A popular term these days is “Side Hustle”. It refers to a small part time job, hobby or product that you can turn into a money making opportunity. It typically takes just a little effort and time, and affords you some extra bonus cash. Side hustles are also something that can be done during your free time and as you know, one of the advantages of minimalism is having more time.
Side hustles are common practice as part of the FIRE movement and among the budgeting community in particular. After all, a little extra investment money now can make a very large difference later with the help of compound interest.
How do you establish a side hustle though? That’s a good question, and involves a little research and asking yourself some honest questions.
- How much money are you looking to earn?
If the answer to this question is more than your grocery money for the month, then you are not looking for a side hustle, you are looking for a second job.
- What are the needs in your area?
Sometimes the answer to this question is obvious and sometimes it’s not. A lot of towns have a facebook page; is there a common complaint or request that comes up all the time? What are the conversations at the grocery store and coffee shop typically centered around?
- How much time do you have to invest?
Side hustles are ideally flexible commitments, but they are still commitments. Whether you have every afternoon or one Sunday a month free, your hustle has to conform to your free time and you have to be willing to dedicate that time to it.
- What do you want to do?
Whether there is a need or not, what you decide to do has to be something that you love to do. Side hustles are not lucrative, they are just a little extra money. Finding the motivation to dedicate your time to something you don’t particularly enjoy is a whole lot harder when the compensation is minimal.
Okay, you asked yourself the important questions, you did your research and you have your mind set. Time to persue your hustle, but how?
- Put yourself out there.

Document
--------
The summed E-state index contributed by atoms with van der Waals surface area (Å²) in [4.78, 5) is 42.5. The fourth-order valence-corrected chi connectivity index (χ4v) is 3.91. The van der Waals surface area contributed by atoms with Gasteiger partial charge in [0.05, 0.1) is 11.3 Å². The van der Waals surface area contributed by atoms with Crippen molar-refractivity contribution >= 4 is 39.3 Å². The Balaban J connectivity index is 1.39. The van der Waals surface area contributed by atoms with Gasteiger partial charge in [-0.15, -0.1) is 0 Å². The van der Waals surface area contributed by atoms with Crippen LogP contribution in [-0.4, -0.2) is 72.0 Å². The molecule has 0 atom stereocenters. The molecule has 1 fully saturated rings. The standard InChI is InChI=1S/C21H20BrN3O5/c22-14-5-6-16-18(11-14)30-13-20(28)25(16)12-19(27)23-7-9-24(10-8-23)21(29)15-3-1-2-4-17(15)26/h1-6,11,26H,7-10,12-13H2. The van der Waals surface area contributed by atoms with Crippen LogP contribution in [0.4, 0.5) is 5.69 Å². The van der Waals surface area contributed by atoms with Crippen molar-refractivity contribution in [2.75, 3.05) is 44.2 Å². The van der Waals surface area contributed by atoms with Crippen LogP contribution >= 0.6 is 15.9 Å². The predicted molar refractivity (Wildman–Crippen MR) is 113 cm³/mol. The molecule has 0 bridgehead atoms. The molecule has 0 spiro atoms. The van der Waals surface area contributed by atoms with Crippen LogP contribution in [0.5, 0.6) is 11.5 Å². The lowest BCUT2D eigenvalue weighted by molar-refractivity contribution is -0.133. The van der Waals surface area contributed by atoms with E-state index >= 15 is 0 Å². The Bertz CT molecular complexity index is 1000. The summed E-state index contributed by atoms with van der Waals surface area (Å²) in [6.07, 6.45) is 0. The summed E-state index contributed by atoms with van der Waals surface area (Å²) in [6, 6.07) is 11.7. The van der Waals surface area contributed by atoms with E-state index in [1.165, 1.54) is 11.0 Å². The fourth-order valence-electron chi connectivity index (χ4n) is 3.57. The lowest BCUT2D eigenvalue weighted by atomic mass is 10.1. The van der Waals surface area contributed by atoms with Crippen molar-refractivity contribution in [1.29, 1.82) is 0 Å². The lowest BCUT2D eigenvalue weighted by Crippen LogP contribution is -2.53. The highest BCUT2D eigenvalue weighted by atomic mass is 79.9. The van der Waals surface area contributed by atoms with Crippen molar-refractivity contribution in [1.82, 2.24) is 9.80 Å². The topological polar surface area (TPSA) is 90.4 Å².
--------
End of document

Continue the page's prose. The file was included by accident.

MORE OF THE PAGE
Social media is a powerful platform as is word of mouth. Offer your services or products up at every opportunity. Join the grocery store and coffee shop conversations. If there is a community center then design a flyer for the corkboard; it’s corny but effective. Everyone still does tear off phone numbers or web addresses on flyers for a reason.
- Gauge the going rate.
Is someone else offering up similar products or services? What are they charging? If there is no comparable that you can find, then you can often let the customer dictate the value. Once contact has been made, questions like “what are you looking to spend”, or “is there a rate you’re aiming to find” can open the door to negotiating.
- Schedule, schedule, schedule.
Thorough record keeping is a must. The last thing you want to do is double book, be late on a delivery or over extend yourself.
- Build a reputation.
When getting established, quality and reliability is of the utmost importance. Just as social media and word of mouth are powerful tools to get you started, they are also a powerful tool that could end you.
We have recently established a side hustle of our own that I will be posting about soon (no, this blog is not it), be sure to subscribe to this blog if you want to hear about it.
If you have a side hustle out there, I would love to hear about it in the comments below.